PH-PSI - Damn Yankee
356th Fighter Group
359th Fighter Squadron
Tom van de Meulen
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P-51D-30-NA 44-74425 was delivered by NAA to the USAAF in 1945 where she served briefly with the 356th FG. As was the case with many Mustangs, she served with a foreign Air Force after WWII, in this case with the Royal Canadian Air Force (registration 9591).
This Mustang entered civil ownership in 1957 when it was acquired by James H. Defuria of Intercontinental Airways on February 25th . On October 20th , 1959, she was sold to Madison Aviation Corporation at Canastota, New York.
During the following years she passed through several civil owners until she crash-landed a first time in October of 1972.
In 1973, the P-51 was acquired by John Herlihy who raced it at Reno as number 8. On November 10th , tragedy struck again when she was damaged in a taxiing incident at Half Moon Bay, California.
After repairs she went on to Johnny Bolton Ford Inc. on September 3rd , 1974. After some more private owners, she suffered another accident under the ownership of Gordon W. Plaskett when she made a forced landing at Piedmont, Oklahoma on October 23rd , 1976. The main gear collapsed during a landing on a dirt strip.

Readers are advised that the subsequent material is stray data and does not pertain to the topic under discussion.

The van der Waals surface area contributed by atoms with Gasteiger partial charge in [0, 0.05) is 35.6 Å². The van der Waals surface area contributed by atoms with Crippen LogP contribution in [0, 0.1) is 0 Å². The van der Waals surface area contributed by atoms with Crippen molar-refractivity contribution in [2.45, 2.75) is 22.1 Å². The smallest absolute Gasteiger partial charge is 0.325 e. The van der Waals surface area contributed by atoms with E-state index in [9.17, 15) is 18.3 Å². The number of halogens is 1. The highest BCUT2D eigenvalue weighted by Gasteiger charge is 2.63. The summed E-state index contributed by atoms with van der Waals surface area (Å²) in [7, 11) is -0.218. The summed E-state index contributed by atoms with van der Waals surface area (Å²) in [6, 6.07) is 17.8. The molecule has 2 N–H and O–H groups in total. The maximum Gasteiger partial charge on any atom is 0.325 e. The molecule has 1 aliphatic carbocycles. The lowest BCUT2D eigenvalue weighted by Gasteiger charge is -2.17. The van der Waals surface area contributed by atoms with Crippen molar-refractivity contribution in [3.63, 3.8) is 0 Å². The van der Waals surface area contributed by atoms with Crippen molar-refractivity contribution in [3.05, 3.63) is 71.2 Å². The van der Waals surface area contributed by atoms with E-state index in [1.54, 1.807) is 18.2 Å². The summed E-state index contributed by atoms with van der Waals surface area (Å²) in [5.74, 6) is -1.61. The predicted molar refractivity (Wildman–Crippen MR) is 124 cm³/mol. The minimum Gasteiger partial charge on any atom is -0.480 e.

After several more civil owners the finally made the trip across the Ocean to the Stichting Dutch Mustang Flight at Lelystad, Netherlands. She was painted in the colors of 474425/OC-G/Damn Yankee, which is a fictional name.
She is now owned by Tom van de Meulen and is currently registered PH-PSI.
Delivered to USAAF, served briefly with 356th FG
Royal Canadian Air Force on November 8th , struck off charge on April 29th, 1958
To James H. Defuria of Intercontinental Airways, Canastota, New York, on February 25th
Madison Aviation Corp., Canastota, New York on October 20th
Transferred to Naylor Aviation Inc. at Clinton, Maryland, late October
Acquired by Frank J. Capone of Bonanza Inc., Broomall, Pennsylvania on January 3rd
Eli Graubart Aviation, Valparaiso, Indiana on June 25th
Joseph W. Bohmeir, New London Airport, New London, Pennsylvania on July 27th
James Fugate, Oswego, Oregon on September 30th
R.A. Hanson Co., Palouse, Washington on December 8th
Charles P. Harral of Superstition Air Service, Mesa-Falcon Field, Arizona on January 6th
To Larry N. Mitchell, Hopkinsville, Kentucky in October
Bought by Harold F. Beal, Concord, Tennessee on June 18th . The registration N51HB was reserved, but was never finalized.